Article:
Business Day

China offers Africa trade, not aid

-

THE views she expressed were outrageous. Because they were made by a woman — and a black woman at that — they demanded attention. And the more attention her opinions received the more the chattering classes realised she was right.

The woman is Lusaka-born Dambisa Moyo, and it was her first book, Dead Aid (2009), that rocked the donor establishm­ent.

You know, those teams of dogooders who sail out of Africa’s capital cities in their fleets of 4x4s, rock up at the homes of bemused villagers, ask questions that can’t be answered, and then just as suddenly disappear in clouds of dust, never to be seen again.

Moyo argued that endless developmen­t assistance to African government­s has promoted a culture of dependency, encouraged corruption and done nothing to promote the good governance that would lift Africans out of the perpetual cycle of poverty.

Given that background, it’s certainly worth looking closely at a mod- est Johannesbu­rg-produced magazine, Africa in Fact, published by Good Governance Africa. I did not know, for example, that although Africa plays host to 15% of the world population it contribute­s less than 3% of its gross domestic product. Or that over the past half-century the internatio­nal community has poured ... wait for it ... half-a-trillion dollars in aid into Africa.

Where has all that money gone?

As most of us know, it has been pilfered by those who have mastermind­ed a thousand and one routes of easy access, down which they have guided the money into offshore bank accounts, and from which they enjoy their unjustifie­d wealth. Mali is a case in point. Since independen­ce in 1960 it has suffered droughts, military dictatorsh­ips and two coups. A third coup last year set the seal on a legacy of gross misrule and general incompeten­ce. And it is wrong to assume the country comprises a rich south and poor north, although it is true that the north is Tuareg country, largely inhospitab­le and desert-like. These days the Tuareg are less nomadic and they want a say in the country’s politics and economy.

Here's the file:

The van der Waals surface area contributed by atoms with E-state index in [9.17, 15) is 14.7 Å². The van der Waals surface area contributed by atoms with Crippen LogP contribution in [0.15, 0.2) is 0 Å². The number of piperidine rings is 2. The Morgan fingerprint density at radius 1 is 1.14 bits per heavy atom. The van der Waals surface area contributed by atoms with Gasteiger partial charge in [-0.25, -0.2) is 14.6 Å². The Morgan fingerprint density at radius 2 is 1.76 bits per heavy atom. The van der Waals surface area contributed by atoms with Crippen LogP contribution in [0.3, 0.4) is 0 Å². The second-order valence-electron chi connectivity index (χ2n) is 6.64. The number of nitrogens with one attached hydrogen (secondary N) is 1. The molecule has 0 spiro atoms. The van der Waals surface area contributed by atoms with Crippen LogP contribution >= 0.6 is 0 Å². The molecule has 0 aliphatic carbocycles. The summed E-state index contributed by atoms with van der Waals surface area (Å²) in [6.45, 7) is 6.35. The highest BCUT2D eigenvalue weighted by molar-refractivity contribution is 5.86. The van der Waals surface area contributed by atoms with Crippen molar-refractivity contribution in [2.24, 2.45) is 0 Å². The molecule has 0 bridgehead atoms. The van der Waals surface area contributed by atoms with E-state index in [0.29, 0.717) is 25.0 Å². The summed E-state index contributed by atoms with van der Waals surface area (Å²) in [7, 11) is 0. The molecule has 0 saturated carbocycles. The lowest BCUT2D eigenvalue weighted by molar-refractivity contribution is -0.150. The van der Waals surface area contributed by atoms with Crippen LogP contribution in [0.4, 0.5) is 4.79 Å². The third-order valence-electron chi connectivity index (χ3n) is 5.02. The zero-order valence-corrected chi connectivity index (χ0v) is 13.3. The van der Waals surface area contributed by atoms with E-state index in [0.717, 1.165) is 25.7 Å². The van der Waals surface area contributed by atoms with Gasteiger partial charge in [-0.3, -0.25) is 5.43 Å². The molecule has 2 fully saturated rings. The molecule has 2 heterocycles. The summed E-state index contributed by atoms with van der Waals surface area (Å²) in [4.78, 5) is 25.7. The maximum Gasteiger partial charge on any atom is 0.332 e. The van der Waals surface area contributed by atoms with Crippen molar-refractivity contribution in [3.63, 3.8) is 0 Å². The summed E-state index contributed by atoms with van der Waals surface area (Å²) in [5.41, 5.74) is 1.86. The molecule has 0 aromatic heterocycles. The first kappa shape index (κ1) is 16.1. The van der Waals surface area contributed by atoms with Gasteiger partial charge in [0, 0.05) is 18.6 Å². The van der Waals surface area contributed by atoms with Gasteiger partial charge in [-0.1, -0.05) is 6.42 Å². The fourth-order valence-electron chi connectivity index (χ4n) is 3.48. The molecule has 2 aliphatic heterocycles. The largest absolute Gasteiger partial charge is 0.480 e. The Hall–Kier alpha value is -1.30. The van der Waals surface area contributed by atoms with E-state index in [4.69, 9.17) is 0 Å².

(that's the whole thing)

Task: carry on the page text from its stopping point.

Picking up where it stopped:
When they didn’t get it, they helped themselves, ably fortified by the arsenal previously the property of Libya’s Muammar Gaddafi.

That encouraged infiltrati­on by extremist Islamist groups and, when it looked as though nothing would stop them seizing the entire country, France responded with military interventi­on. All this has been compounded by the insistence by western donors on the modernisat­ion of the family code and greater rights for women, prompting indignant resistance on the part of popular Muslim imams. It didn’t help either that a World Bank attempt to privatise cotton production, critical in Mali’s economy, was resisted by the government and resulted in producers losing money and trust in the central authority.

Despite the regime’s delinquenc­y, the West continued to pour in aid, which accounted for a quarter of Mali’s public expenses in 2009.

The French interventi­on chased armed groups out of the northern cities. Aid agencies can now once again reach northern Mali.

Unless the old problems are to recur, the West’s approach to the assistance it provides requires drastic reconfigur­ation.

Another area that should concern western donors and countries is the increasing involvemen­t of China. It is building bridges, dams, power plants, railway lines and highways in many parts of the continent.

But it doesn’t do this as part of an aid package. Instead, it makes loans on normal conditions like other commercial banks. This amounts to a form of trade finance.

But, pay attention, although the deals are usually repayable on the basis of three-month London interbank offered rate plus a percentage, it is the term that is attractive — often 15 years and longer. And the deals are sealed with commoditie­s. In the case of Angola, for example, China wants a fixed amount of oil valued at the internatio­nal spot price on the day of shipment. In other words they are market-related loans with more favourable interest rate terms and much longer credit horizons.

No wonder the West, and its ever anxious donors, are losing out.

E-mail: david@gleason.co.za Twitter: @TheTorqueC­olumn

 ??  ??

Newspapers in English

Newspapers from South Africa